Chopt Creative Salad joins the growing number of restaurant chains building out brick-and-mortar stores completely dedicated to delivery and pickup orders. The fast-casual chain opened its first location for off-premises-only orders last week in Manhattan’s SoHo neighborhood.
Customers of the Chopt SoHo store can order online or via the chain’s mobile app, bypassing the need to wait in line and interact with a cashier. Delivery orders are handled by the major third-party services (Grubhub, DoorDash, etc.), while the SoHo location will also feature self-order kiosks for those walking in off the street. Those kiosks will be able to accept cash in addition to cards — an important feature in an age where the debate over cashless payments is heated and chains like McDonald’s have come under fire recently for kiosks that won’t take good old-fashioned greenbacks.
Chopt hasn’t said whether its delivery- and pickup-only store will provide a new model for future locations. CEO Nick Marsh told Forbes that, “It will be a significant part of our growth going forward, though we can’t give a percentage on how many of them will open.”
Chopt isn’t the only salad chain in NYC to be experimenting with off-premises order formats. In October, Just Salad teamed up with Grubhub to deliver a virtual restaurant brand called Health Tribes to NYC customers. Sweetgreen, who raised another $150 million in funding in September, has expanded its Outpost service, which entails placing pickup stations in office buildings. The chain also just opened its Sweetgreen 3.0 store, a so-called high-tech location that emphasizes self service and orders destined for outside the restaurant.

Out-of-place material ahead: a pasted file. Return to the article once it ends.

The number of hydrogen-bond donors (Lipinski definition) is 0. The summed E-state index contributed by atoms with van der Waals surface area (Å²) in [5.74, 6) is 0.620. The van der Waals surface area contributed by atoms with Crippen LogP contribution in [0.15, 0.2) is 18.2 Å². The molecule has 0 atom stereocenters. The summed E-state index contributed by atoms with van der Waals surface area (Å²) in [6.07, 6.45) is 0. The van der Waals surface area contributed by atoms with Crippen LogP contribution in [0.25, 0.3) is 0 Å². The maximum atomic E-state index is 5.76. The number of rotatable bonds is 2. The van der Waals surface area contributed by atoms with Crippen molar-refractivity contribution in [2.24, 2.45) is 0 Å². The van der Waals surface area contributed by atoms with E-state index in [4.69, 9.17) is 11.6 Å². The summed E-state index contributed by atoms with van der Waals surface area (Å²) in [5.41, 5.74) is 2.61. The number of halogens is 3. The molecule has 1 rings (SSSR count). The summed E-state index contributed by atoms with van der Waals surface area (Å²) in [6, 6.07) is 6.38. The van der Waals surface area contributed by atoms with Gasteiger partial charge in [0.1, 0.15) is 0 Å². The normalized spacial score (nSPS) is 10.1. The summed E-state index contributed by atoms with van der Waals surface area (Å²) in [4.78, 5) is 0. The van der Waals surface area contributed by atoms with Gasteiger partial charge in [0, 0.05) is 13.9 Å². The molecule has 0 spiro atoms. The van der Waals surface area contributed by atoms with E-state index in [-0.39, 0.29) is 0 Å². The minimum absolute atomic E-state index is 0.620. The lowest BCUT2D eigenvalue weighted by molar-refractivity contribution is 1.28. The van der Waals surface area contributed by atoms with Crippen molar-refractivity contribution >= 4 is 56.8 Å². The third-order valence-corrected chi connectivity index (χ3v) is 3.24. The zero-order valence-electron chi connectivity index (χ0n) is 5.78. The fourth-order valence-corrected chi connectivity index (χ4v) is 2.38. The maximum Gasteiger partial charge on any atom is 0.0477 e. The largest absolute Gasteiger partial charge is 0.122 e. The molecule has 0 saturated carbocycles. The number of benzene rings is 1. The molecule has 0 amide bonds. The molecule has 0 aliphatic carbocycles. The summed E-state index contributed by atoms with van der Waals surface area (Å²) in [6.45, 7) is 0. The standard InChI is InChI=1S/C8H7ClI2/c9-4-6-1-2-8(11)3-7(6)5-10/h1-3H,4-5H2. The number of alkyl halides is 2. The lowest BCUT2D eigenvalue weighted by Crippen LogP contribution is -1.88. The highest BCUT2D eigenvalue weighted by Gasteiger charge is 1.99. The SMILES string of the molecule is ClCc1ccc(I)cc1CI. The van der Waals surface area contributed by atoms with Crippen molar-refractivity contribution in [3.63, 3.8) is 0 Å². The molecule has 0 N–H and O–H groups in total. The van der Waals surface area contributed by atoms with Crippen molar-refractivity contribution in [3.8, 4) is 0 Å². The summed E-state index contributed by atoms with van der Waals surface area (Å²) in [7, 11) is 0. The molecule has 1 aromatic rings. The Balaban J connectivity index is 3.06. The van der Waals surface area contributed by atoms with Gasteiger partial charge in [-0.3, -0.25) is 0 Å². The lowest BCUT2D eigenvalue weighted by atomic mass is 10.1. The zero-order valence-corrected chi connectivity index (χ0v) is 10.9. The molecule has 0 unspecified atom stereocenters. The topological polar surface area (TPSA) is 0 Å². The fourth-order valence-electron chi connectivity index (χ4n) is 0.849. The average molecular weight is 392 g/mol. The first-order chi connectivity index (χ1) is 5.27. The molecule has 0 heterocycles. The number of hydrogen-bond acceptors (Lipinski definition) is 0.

It all makes sense. Salad travels well — better than, say, french fries. But — and this is the understatement of the week — salad chains aren’t alone in embracing this off-premises store model designed to fulfill more delivery and pickup orders. Chick-fil-A has operated off-premises stores since 2018 and just announced it’s also working out of DoorDash’s new ghost kitchen in Northern California. Starbucks has a to-go-only store in China and one planned for NYC. Masses of other chains following this trend is pretty much a foregone conclusion.
In a place like NYC (or San Francisco, for that matter), the model allows restaurants to utilize smaller spaces and cut down on the amount of rent they pay to be in business. And as demand for delivery increases along with the expectation for online ordering and self-service technologies, this to-go concept will become a de facto part of most major chains’ strategies.